“Good luck,” peeped my escort and, with a toodle-oo wave, beat a hasty retreat.
I sat alone with my bewilderment, cursing the lack of an American embassy. Involuntarily recalling the high points of Gulag Archipelago, volume one. From time to time men walked by and glared my way, dulling my appreciation of the enormous faded wall portrait of Ho Chi Minh and an even larger 1990 calendar: two busty women fondling a cellular phone.
Perhaps ten minutes later, a young man in shiny brown slacks and a striped brown shirt put an accordion file on the room’s longest table and plopped down behind it. He did not introduce himself–small talk wasn’t his game. He told me to sit across from him.
“Why have you broken so many laws? It is very serious.”
“I don’t know what you’re talking about,” I replied feebly, knowing that nothing could sound guiltier.
“I will tell you, then.” He pulled some papers from a file and proceeded to enumerate my crimes: I had (1) entered Vietnam illegally (which was preposterous–just try it sometime), (2) illegally taken the train from Ho Chi Minh City to Hanoi (the station manager had checked our papers), and (3) booked an illegal flight from Hanoi to Bangkok. This, it seemed, was his trump card: “You visa does not give permission. Read it.” He held it before me. “You do read English?”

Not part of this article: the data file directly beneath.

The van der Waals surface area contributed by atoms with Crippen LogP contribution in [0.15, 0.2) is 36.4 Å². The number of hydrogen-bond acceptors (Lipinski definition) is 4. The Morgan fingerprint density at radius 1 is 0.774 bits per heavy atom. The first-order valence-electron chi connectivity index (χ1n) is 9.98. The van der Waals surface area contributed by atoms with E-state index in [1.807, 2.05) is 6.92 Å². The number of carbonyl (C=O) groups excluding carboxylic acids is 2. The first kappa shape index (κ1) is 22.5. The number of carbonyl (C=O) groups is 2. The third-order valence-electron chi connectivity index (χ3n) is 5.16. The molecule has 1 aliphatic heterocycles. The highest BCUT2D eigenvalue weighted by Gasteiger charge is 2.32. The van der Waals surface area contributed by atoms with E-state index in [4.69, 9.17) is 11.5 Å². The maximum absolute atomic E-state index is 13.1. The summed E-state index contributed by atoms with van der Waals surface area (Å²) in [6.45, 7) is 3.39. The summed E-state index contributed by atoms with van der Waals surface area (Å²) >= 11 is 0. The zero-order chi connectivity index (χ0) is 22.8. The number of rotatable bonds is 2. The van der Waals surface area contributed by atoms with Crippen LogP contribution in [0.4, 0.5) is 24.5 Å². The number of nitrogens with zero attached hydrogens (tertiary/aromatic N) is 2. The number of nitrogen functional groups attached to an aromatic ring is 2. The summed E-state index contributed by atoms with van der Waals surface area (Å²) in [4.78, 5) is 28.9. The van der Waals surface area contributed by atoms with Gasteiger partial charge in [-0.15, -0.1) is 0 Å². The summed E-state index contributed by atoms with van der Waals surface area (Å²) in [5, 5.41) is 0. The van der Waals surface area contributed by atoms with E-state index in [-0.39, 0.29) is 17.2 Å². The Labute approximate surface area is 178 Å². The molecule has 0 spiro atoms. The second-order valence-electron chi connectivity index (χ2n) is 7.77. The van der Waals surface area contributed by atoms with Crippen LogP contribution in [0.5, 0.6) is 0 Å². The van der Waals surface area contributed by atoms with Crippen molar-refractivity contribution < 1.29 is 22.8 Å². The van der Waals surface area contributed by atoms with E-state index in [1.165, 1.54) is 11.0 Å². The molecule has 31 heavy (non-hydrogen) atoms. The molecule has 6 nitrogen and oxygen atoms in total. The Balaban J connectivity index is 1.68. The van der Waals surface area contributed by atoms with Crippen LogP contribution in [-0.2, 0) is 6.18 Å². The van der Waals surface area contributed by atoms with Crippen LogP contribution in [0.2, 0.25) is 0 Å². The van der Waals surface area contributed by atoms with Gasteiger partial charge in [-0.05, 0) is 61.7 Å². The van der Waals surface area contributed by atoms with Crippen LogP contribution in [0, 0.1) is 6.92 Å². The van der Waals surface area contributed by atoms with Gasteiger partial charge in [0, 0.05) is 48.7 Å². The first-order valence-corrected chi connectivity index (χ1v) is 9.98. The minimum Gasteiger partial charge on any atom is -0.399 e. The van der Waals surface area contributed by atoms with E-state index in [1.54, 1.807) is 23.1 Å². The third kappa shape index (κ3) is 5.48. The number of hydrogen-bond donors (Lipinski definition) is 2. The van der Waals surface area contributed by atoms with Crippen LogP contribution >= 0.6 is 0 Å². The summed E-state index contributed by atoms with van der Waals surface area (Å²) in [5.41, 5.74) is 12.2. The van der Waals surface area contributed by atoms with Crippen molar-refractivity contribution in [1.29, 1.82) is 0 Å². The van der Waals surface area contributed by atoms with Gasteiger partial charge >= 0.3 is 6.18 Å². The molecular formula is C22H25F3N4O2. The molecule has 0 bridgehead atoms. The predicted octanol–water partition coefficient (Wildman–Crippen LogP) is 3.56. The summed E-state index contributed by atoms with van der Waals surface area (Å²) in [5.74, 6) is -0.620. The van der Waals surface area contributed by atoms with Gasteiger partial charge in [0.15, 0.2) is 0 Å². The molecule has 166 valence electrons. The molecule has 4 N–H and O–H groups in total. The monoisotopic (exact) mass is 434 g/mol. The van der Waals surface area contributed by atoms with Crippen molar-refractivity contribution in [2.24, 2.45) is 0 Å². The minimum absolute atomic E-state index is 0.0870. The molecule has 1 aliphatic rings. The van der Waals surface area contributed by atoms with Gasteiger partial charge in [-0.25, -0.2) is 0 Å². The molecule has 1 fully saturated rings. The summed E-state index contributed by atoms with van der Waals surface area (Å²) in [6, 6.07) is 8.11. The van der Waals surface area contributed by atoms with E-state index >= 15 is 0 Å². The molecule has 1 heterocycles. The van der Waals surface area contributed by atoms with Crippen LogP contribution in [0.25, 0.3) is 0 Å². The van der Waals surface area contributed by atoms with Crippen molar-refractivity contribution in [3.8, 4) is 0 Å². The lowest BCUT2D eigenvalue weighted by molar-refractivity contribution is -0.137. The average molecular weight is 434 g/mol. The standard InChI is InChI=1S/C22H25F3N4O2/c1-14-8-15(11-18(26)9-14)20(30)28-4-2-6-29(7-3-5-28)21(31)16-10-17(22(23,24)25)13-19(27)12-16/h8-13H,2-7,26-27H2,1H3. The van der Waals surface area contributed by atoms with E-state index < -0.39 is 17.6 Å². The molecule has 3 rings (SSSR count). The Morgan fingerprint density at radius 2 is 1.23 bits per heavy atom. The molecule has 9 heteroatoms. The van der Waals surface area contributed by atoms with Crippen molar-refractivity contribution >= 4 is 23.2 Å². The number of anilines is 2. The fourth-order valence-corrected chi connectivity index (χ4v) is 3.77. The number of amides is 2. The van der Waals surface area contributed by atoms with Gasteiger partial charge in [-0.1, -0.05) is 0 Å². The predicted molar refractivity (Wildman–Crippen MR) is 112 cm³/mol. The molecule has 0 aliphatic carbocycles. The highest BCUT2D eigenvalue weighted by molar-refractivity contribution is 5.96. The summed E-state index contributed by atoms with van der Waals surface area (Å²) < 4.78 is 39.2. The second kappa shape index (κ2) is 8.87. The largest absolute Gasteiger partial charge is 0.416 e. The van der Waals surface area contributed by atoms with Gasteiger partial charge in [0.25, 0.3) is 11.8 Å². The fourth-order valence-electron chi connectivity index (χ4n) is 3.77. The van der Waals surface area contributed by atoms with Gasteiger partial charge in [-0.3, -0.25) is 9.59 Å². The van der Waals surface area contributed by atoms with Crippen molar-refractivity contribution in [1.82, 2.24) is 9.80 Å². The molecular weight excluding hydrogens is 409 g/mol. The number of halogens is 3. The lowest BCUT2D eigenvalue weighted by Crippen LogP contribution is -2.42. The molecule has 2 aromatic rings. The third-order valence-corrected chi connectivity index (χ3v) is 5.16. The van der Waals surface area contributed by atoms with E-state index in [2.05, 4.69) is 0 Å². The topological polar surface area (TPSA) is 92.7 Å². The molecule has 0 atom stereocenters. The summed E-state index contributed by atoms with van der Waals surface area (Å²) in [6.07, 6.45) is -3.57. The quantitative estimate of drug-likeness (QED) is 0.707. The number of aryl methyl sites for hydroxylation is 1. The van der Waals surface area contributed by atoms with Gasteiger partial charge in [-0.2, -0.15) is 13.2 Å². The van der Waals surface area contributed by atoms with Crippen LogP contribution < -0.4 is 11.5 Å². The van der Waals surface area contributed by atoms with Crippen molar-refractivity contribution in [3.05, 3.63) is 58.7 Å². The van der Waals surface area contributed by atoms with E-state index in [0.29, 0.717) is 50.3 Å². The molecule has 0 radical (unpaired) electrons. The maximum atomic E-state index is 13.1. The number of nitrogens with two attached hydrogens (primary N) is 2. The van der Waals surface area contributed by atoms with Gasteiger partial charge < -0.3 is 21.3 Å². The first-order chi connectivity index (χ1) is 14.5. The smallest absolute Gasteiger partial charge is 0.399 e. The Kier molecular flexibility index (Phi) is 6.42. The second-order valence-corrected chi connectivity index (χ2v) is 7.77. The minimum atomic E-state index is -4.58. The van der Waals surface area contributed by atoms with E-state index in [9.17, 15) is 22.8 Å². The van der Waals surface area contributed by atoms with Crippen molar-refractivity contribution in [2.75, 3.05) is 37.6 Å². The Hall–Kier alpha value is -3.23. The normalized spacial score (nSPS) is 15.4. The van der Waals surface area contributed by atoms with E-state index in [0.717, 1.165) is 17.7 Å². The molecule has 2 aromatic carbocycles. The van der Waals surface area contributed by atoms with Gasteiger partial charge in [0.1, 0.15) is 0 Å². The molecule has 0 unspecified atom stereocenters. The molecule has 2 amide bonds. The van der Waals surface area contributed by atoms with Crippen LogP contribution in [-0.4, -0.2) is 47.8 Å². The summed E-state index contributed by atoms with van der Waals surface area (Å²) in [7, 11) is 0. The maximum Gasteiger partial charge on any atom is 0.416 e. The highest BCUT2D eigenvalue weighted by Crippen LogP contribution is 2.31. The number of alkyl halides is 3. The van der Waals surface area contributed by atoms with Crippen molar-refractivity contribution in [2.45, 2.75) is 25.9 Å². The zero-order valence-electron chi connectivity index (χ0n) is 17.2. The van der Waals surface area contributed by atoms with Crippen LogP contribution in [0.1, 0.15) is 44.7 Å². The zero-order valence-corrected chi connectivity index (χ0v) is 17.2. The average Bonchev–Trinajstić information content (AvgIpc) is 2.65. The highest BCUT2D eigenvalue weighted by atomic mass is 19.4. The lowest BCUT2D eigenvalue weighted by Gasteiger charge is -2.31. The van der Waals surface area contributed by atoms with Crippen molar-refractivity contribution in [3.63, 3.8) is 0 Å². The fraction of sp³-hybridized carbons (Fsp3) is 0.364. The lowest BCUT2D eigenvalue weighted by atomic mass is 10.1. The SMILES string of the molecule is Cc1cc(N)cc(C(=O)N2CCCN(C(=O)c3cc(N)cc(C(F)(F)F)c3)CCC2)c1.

The visa gave me permission to visit Vietnam and said that Ho Chi Minh City should be my point of “arrival or departure.”
“You see,” he said. I said I didn’t. And we briefly debated the meaning of the word “or,” which he defined as “and.” I lost.
“So you do not know English.”
I said I’d been acting in good faith.
Enter the pudgy woman from Vietnam Tourism who’d sold me a Hanoi map on my first day in town.
“This good faith is not true,” she said. “When you arrive at Hanoi, you say you want to take the bus to–” here she named a town I’d never heard of. “You say you have permission to go.”
And for the first time I was genuinely frightened. Why was this woman lying? She must’ve believed the flabbergasted look on my face, for she suddenly said, “No that is not right. You are the one who purchased map.”
The policeman waved the witness away with backhanded impatience and told me, yet again, that I had broken three very important laws and that this was a very serious matter. Was I aware I could be fined or punished for any one of these three crimes? On that thought, he bolted up, his chair giving a screech as it slid backwards.